A public email distribution list with 1000+ subscribers. Search the archives or subscribe.

CPAN

Chronic Poverty Advisory Network
UK

Trends in Income-Related Health Inequalities

Trends in Income-related Health Inequalities in Canada
Canadian Institute for Health Information | 2015

Reports and other interactive tools (in English and French) present the results of a project that examined the health gaps between lower- and higher-income individuals for a number of health indicators over time, by sex and by province.

You Oughta Know

You Oughta Know: Canada's Income Gap
Canadian Centre for Policy Alternatives | 2011

The income gap between the rich and the rest of us has worsened over the past generation. In 2009 the richest 20% of Canadians took home  44.2% of total after-tax income -- in stark contrast to the poorest 20% whose after-tax income share was only 4.9%.

What did the gap look like in your province? This You Oughta Know slideshow tells the story.

See also the CCPA's Growing Gap project.

PLoS One

Why Are There Social Gradients in Preventative Health Behavior? A Perspective from Behavioral Ecology
Daniel Nettle | 2010

UNRISD

Flagship Report: Combating Poverty and Inequality
UNRISD | 2010

A New Way to Talk About the Social Determinants of Health

A New Way to Talk About the Social Determinants of Health
Robert Wood Johnson Foundation | 2010

Includes:

  • A Foreword by Jane Lowe: Why We Need a Better Way to Talk About the Social Determinants of Health
  • Peeling the Onion: How We Found a Better Way to Talk About the Social Determinants of Health
  • Choosing Words: Best Practices in the Language and Framing of Social Determinants of Health
  • Finding One Fact to Fight Fiction: The Use of Data and Information to Support—Not Make—Your Case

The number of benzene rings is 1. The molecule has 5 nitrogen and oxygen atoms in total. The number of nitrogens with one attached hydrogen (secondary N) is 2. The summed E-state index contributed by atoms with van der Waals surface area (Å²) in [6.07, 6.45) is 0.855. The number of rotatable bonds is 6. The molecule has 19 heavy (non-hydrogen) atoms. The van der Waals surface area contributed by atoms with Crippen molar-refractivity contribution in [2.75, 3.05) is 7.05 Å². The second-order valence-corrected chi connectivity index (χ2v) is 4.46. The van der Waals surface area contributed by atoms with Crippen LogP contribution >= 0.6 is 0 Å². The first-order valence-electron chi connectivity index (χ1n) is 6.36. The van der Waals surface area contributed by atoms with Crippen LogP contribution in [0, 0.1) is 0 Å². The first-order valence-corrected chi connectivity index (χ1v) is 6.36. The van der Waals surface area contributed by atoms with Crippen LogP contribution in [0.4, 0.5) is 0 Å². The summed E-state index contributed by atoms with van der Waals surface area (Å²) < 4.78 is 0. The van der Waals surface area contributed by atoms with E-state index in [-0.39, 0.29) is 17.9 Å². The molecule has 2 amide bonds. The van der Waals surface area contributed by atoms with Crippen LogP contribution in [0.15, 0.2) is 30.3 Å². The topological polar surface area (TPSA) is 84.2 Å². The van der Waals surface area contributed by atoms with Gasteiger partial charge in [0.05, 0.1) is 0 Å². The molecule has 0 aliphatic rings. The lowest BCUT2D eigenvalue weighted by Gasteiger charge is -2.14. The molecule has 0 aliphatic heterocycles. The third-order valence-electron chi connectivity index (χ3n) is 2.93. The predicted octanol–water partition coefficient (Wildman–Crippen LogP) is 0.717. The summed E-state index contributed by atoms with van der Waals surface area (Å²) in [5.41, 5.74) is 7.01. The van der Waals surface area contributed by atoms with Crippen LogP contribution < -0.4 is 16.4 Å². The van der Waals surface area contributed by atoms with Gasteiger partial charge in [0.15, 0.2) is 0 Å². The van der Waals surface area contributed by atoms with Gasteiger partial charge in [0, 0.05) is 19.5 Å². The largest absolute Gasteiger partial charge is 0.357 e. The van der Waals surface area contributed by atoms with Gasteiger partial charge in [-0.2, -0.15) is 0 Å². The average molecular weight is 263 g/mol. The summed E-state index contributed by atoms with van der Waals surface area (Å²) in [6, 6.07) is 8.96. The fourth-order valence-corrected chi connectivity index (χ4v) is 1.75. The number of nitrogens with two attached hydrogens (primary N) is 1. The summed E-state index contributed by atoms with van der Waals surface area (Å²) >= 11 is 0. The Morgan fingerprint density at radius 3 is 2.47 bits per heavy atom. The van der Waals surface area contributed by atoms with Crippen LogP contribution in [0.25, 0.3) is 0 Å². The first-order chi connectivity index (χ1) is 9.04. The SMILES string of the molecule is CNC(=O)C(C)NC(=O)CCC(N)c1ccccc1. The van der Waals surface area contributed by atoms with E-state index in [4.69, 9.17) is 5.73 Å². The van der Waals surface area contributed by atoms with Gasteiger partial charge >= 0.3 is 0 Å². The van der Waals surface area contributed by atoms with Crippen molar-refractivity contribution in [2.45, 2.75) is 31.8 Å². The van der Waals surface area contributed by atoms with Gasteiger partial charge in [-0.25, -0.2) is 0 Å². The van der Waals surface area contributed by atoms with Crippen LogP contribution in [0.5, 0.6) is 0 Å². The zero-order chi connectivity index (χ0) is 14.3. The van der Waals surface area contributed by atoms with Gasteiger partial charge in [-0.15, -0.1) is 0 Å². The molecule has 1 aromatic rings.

• Thinking in Pictures: The Deep Metaphors That Drive How Politicians See Health Disparities (by Elizabeth Carger)
  • Changing Our Frame of Mind: The Role of the Mind, Brain and Emotion in Developing Messages (by Drew Westen, Ph.D.)

Closing the gap in a generation

Final report: Closing the gap in a generation - how?
WHO Commission on Social Determinants of Health | 2008

 The Commission makes three main recommendations:

  1. Improve daily living conditions
  2. Tackle the inequitable distribution of power, money, and resources
  3. Measure and understand the problem and assess the impact of action

Conference Board of Canada

Healthy People, Healthy Performance, Healthy Profits: The Case for Business Action on the Socio-Economic Determinants of Health
The Conference Board of Canada | 2008

The Healthy People, Healthy Performance, Healthy Profits report makes the case that employers and businesses should take action on the socio-economic determinants of health because of the benefits such action will have for the health of Canadians and the positive impact it will have on the organization’s performance and profits. In addition to offering examples of successful initiatives already taken by Canadian and international firms, the report provides practical guidance and principles of success to businesses that may take action.

 

Games

 

Spent

Spent: a game about homelessness

From North Carolina, this game puts you in the shoes of a single parent down to his or her last $1000. The object of the game is to make it through the month.

The Last Straw

The Last Straw! A Board Game on the Social Determinants of Health
Kate Rossiter & Kate Reeve | 2007

This teaching tool promotes discussion about the social determinants of health while helping players build empathy with people who are marginalized. Also available in French and Spanish.